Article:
On Oct. 28, the Antares rocket of Orbital Sciences exploded just seconds after it took off in its second attempt to carry the Cygnus cargo ship bound for the International Space Station (ISS). Now, the Virginia-based company said that the rocket's Russian first-stage engines may be to blame for the mishap.
Orbital Sciences said on Nov. 5 that the probe on the explosion of the Antares is looking at the Aerojet Rocketdyne AJ26, which were built by the Russians in the 1960s at the peak of the space race.
Orbital Sciences president David Thompson said that while the results of the investigation are still preliminary and are subject to change, there is strong evidence suggesting that one of the two AJ26 main engines that powered the first stage failed a few seconds after ignition.
"At this time, we believe the failure likely originated in, or directly affected, the turbopump machinery of this engine, but I want to stress that more analysis will be required to confirm that this finding is correct," Thompson said.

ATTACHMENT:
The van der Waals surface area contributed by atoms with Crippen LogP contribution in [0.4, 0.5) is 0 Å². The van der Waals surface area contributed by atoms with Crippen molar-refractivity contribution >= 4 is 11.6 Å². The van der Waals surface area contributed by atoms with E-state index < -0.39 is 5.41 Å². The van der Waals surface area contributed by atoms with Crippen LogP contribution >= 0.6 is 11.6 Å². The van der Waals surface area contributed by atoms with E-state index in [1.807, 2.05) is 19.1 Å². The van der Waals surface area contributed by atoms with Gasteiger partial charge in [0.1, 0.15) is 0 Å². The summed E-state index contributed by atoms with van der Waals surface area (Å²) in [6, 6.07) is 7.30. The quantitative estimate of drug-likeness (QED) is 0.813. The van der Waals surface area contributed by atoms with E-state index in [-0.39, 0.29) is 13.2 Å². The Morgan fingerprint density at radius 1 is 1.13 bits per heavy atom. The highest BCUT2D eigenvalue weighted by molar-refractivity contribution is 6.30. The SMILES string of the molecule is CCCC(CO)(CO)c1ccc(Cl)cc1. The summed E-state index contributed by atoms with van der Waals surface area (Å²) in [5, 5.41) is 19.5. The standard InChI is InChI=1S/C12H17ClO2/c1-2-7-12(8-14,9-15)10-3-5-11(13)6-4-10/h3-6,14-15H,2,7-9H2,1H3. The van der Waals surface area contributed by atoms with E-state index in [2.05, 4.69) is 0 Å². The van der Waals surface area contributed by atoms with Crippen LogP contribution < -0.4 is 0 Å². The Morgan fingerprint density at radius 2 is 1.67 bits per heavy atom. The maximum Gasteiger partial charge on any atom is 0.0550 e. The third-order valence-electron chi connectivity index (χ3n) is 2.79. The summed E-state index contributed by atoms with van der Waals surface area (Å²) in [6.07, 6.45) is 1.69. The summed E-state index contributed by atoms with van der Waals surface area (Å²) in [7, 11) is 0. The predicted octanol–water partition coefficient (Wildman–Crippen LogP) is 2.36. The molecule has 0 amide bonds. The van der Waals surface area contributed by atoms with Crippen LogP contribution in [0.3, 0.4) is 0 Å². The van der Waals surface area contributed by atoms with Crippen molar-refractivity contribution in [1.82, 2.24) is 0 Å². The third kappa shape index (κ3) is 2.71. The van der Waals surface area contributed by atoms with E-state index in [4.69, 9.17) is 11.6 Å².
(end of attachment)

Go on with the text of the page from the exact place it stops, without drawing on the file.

Originally named NK-33, the AJ26 engines were built by the Kuznetsov Design Bureau for the Russian NI rocket, which was part of Soviet Union's ill-fated attempt to land on the moon. The engines were ordered destroyed after the project was halted but an enterprising bureaucrat kept the engines safe.
Decades later, some of the engines made their way into the hands of GenCorp Inc.'s Aerojet Rocketdyne, which refurbished and renamed the engines.
Orbital Sciences already had plans to replace the Russian-made engines by 2017 but the upgrade will now likely occur earlier after the incident.
The company says that it is planning to enhance its rocket propulsion system in 2016, which will enable it to fulfill its obligation in the $1.9 billion contract it has with the National Aeronautics and Space Administration (NASA) for resupply missions to the ISS.
"We will likely discontinue the use of the AJ26 rocket engines that have been used on the first five Antares vehicles unless and until those engines can be conclusively shown to be flight worthy," Thompson said.
It is not the first time that the AJ26 engines were implicated in problems. In March 2006, SpaceX failed to launch Falcon 1 because of engine failure and, in 2007, Sea Launch's expendable carrier rocket Zenit-3SL exploded due to engine clogging.
Orbital Sciences will temporarily use third-party rockets to launch Cygnus until the upgraded Antares becomes available.